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View Poll Results: Have you personally experienced 'something' that you believe was supernatural, or God

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  • I have experienced something that i believe to be Supernatural

    22 88.00%
  • I have not experienced anything supernatural that is not explainable as psychological or chemical

    3 12.00%
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Thread: Evidence for God: personal experience

  1. #301
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    Quote Originally Posted by usfan View Post
    A major difference, is the posters who present a spiritual experience or belief on God admit it is their belief. Theirs is experiential knowledge and evidence, but they generally present it as their belief.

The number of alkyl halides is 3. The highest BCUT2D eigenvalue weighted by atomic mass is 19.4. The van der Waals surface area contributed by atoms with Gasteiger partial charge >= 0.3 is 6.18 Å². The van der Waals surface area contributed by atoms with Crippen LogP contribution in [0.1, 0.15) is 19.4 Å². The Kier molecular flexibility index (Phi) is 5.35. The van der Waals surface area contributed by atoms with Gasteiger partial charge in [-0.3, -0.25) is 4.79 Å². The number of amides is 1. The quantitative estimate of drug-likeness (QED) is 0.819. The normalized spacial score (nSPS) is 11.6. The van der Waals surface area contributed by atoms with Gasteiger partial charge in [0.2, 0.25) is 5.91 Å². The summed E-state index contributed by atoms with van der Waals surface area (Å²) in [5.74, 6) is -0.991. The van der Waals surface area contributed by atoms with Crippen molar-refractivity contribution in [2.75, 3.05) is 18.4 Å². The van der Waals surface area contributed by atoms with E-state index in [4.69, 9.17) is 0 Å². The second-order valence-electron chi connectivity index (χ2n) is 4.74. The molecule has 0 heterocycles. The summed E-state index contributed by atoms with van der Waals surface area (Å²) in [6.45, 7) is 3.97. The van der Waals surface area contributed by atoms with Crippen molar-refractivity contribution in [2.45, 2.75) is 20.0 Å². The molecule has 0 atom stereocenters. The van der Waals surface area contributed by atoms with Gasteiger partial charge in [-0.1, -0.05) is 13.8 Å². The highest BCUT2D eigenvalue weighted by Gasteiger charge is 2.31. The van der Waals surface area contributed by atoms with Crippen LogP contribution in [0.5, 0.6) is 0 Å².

The atheists, otoh, dismiss the theists experiences (and beliefs) as contrived or delusions, dogmatically declaring THEIR beliefs as 'settled science!' But that is a definitional dodge, saying that Christians have belief, religion, and superstition, while atheists have science. That is a phony narrative, to deceive people. Atheists have faith in their religious beliefs, and are generally more dogmatic and intolerant than any theists, except muslim jihadists, perhaps.

    There is a lot of superstition rampant in religious belief. I just watched a Peter Popoff commercial where he's still sending vials of "Miracle Spring Water" to his followers and there are testimonies by some that they received thousands of dollars in the mail just by sending for that water - and this guy has ALREADY been publicly exposed as a charlatan. I'm not saying every Christian is superstitious or nave enough to fall for that kind of thing, but how would you evaluate such testimonies? Wouldn't you be pretty dang sure that the vast majority of such claims as these were either intentional falsehoods with maybe a real coincidence or two thrown in? That's just the same common sense I am applying by being skeptical.